Even as the Honolulu City Council approved a plan Wednesday to cover some $44 million in rail costs next year, it learned that it faces a new, unexpected wrinkle.
The proposal that council leaders unveiled last month involved putting this new city share of project costs in rail’s capital budget — but then not actually floating the bonds to pay out those millions of dollars. The Honolulu Authority for Rapid Transportation has said repeatedly that it currently doesn’t need the cash.
Council leaders, including its budget chairman, Trevor Ozawa, were optimistic that rail’s federal partners would accept the maneuver as a sufficient way to show the city is putting “skin in the game.” However, it was never clear whether the Federal Transit Administration would embrace such an idea.
About a week and a half ago, Ozawa said, HART delivered some sobering news: The FTA wants the city to issue those $44 million in bonds — not just include them as a placeholder in the budget.
“That was news to us, recently, that they seem to intend for us to actually expend this money,” Ozawa said after Wednesday’s council meeting wrapped up. “This is a development that is disheartening.”
Moments before the council’s 8-1 vote Wednesday, Chairman Ernie Martin said, “Now they’ve raised the stakes.”
FTA officials based in Washington, D.C., weren’t available for comment Wednesday afternoon.
If the federal agency’s position holds true as described, the City Council will likely have to take another vote to at least temporarily lift its longstanding ban on using city tax revenues — including property tax dollars — to help fund rail construction.
That move would likely prove controversial.
“If the FTA says to do that, and we can’t get our congressional delegation to go ahead and change their mind, then we have to deal with that reality,” Ozawa said Wednesday. “We’ve explained to them that it makes no sense to float it when we don’t need it.”
At stake is the $744 million in rail’s remaining federal dollars that the FTA continues to withhold until it sees an acceptable project recovery plan from the city.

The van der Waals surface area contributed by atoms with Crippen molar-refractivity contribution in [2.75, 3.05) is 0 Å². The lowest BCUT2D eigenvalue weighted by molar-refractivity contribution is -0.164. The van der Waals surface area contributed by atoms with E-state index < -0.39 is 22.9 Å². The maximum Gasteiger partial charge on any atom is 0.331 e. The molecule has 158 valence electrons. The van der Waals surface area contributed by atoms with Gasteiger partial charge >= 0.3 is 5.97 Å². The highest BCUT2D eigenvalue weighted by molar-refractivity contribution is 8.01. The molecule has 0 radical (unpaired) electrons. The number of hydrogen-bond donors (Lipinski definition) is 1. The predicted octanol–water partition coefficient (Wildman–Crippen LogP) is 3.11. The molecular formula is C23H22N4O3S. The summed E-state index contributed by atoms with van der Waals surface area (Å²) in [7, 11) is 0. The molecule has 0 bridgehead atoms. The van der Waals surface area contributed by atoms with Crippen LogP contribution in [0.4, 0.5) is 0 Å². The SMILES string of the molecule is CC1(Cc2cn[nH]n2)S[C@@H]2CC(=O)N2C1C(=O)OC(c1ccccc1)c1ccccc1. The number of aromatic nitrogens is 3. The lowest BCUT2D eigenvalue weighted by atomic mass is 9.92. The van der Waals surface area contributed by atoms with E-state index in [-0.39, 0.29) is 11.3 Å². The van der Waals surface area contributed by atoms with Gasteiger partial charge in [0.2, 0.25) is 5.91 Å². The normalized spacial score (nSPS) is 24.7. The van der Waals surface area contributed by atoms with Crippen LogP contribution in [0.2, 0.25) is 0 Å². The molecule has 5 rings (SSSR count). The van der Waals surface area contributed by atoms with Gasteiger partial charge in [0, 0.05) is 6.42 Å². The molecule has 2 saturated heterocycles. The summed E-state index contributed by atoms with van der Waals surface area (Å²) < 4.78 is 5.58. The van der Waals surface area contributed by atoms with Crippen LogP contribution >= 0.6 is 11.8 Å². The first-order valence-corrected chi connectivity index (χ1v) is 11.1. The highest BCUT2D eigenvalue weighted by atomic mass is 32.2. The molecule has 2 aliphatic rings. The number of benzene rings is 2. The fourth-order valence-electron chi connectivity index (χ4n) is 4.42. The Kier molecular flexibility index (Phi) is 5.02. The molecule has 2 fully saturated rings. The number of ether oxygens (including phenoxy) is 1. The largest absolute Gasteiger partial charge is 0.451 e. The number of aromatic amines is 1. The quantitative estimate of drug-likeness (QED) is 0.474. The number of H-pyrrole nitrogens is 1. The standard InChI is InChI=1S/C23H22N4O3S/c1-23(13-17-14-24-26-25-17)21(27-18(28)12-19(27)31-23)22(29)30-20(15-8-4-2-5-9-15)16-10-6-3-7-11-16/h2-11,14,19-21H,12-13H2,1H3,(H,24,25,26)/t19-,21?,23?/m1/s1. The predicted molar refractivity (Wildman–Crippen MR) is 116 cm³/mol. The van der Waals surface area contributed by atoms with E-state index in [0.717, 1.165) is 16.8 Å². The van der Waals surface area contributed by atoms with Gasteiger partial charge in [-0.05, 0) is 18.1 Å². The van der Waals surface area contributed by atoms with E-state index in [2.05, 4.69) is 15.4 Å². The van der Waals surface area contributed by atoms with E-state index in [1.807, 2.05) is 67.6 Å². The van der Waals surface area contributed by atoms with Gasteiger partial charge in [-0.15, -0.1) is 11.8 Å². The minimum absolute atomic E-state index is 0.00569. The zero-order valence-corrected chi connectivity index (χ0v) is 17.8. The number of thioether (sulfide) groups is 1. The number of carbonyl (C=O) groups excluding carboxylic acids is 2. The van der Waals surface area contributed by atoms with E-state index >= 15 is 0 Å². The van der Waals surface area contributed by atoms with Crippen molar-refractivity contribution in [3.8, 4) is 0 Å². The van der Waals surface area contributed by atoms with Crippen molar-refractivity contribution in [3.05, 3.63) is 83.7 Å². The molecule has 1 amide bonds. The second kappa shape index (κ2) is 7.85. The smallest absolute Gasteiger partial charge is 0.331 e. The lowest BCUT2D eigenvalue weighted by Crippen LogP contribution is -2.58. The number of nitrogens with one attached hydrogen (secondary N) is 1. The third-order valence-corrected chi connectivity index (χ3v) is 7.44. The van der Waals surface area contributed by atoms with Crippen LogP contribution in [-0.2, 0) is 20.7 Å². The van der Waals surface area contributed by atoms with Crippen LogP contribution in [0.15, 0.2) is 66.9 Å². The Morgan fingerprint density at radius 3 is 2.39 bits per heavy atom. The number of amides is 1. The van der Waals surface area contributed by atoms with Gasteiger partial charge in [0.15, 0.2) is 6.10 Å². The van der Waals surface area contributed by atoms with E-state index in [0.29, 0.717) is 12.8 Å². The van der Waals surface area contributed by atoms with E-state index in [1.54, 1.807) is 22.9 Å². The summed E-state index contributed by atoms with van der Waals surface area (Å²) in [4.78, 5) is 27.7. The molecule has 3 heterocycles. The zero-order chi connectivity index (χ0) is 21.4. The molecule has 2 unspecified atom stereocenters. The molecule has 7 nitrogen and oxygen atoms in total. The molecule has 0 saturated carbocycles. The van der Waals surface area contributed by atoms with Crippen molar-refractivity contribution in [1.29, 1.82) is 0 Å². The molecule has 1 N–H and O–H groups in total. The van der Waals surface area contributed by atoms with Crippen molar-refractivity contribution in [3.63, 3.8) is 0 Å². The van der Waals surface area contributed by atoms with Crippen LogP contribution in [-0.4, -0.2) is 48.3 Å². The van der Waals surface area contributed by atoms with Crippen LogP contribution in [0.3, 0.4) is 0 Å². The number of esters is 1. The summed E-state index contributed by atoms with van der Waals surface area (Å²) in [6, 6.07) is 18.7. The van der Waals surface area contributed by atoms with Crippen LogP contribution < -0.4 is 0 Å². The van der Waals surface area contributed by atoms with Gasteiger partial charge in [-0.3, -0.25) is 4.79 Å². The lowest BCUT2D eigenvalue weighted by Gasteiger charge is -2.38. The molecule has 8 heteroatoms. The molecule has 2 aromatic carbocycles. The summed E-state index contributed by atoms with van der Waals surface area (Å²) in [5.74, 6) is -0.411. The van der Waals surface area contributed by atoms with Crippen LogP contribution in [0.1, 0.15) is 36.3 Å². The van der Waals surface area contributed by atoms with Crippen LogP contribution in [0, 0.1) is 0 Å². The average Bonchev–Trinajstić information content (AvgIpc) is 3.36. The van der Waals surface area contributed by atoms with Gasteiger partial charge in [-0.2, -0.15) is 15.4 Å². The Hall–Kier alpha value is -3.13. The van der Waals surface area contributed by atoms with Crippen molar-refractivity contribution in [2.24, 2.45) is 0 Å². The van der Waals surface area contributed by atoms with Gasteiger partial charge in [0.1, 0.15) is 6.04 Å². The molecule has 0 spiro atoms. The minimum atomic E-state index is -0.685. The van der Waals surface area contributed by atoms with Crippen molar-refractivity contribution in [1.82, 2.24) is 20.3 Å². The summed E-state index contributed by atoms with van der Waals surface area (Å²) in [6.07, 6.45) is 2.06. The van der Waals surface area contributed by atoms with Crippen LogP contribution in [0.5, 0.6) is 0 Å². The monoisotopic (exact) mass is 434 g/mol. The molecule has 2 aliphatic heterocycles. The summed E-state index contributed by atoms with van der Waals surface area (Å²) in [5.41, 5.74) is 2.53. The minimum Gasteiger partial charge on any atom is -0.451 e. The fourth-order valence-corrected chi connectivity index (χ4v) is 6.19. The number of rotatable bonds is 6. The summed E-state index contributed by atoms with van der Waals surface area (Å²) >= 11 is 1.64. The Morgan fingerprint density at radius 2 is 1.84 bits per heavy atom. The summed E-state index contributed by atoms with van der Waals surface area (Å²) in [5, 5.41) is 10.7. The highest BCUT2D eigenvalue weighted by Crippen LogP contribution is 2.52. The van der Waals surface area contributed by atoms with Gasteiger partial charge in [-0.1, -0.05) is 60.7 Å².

Ozawa said the council is still looking for more clarity directly from the FTA on what it wants.
“Are they certain we have to do this for the entire $44 million?” he said. That amount originally represented operating costs, but HART and the city recently drastically reduced what they consider operating costs, moving millions of dollars over to the capital budget.
If the FTA absolutely requires that all $44 million has to be bonded, then “I don’t see a way around” having to use property taxes to help fund rail construction, Ozawa said.
The council would probably do this by approving 2017’s Bill 42, which would lift the cap on city dollars. That measure still requires two more readings.
Martin had proposed instead a special proviso to the rail-spending bill passed Wednesday to temporarily lift the cap, but the city’s corporation counsel and other members of the council expressed concerns about that action.
During their discussion Wednesday, council members said they preferred to consider a limited version of Bill 42 in order to be more transparent.
HART leaders, meanwhile, hedged their comments carefully Wednesday on whether the FTA would actually require a $44 million bond float.
“I’m not sure they’ve been specific at all,” HART Executive Director Andrew Robbins told Civil Beat during a meeting break. “It’s been more about a city source of funds is what they’re looking for, to demonstrate a commitment from the city.”
“They don’t like to get involved in local decision-making,” Robbins added.
Ozawa said later that HART is being careful because it’s trying to schedule more talks with the FTA to see whether the bonds are absolutely necessary.
He added that he hopes Sen. Brian Schatz, who joined a meeting between city and FTA officials in Washington, D.C., in April, can help confirm whether “this is the only route forward.”
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